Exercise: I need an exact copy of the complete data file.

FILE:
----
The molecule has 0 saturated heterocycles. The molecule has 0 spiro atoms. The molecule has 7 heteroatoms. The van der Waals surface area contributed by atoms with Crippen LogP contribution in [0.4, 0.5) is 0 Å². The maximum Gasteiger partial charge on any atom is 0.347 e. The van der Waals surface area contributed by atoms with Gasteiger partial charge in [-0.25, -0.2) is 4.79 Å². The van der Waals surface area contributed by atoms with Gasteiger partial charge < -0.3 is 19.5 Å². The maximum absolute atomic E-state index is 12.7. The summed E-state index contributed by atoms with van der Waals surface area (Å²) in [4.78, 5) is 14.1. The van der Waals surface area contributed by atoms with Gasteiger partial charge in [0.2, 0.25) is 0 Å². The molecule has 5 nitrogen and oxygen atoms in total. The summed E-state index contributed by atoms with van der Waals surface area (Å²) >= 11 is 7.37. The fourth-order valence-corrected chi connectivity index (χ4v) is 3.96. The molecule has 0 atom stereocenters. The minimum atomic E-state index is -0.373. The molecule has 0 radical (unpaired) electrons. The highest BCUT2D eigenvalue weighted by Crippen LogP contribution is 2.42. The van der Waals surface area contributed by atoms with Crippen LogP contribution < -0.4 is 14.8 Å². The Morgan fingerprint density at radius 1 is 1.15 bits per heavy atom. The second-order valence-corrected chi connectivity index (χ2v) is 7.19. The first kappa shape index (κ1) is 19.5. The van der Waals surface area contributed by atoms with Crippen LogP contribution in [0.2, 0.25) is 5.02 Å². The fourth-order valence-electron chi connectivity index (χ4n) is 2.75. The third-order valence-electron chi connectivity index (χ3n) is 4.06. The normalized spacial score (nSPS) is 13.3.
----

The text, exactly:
The molecule has 0 saturated heterocycles. The molecule has 0 spiro atoms. The molecule has 7 heteroatoms. The van der Waals surface area contributed by atoms with Crippen LogP contribution in [0.4, 0.5) is 0 Å². The maximum Gasteiger partial charge on any atom is 0.347 e. The van der Waals surface area contributed by atoms with Gasteiger partial charge in [-0.25, -0.2) is 4.79 Å². The van der Waals surface area contributed by atoms with Gasteiger partial charge < -0.3 is 19.5 Å². The maximum absolute atomic E-state index is 12.7. The summed E-state index contributed by atoms with van der Waals surface area (Å²) in [4.78, 5) is 14.1. The van der Waals surface area contributed by atoms with Gasteiger partial charge in [0.2, 0.25) is 0 Å². The molecule has 5 nitrogen and oxygen atoms in total. The summed E-state index contributed by atoms with van der Waals surface area (Å²) >= 11 is 7.37. The fourth-order valence-corrected chi connectivity index (χ4v) is 3.96. The molecule has 0 atom stereocenters. The minimum atomic E-state index is -0.373. The molecule has 0 radical (unpaired) electrons. The highest BCUT2D eigenvalue weighted by Crippen LogP contribution is 2.42. The van der Waals surface area contributed by atoms with Crippen LogP contribution < -0.4 is 14.8 Å². The Morgan fingerprint density at radius 1 is 1.15 bits per heavy atom. The second-order valence-corrected chi connectivity index (χ2v) is 7.19. The first kappa shape index (κ1) is 19.5. The van der Waals surface area contributed by atoms with Crippen LogP contribution in [0.2, 0.25) is 5.02 Å². The fourth-order valence-electron chi connectivity index (χ4n) is 2.75. The third-order valence-electron chi connectivity index (χ3n) is 4.06. The normalized spacial score (nSPS) is 13.3.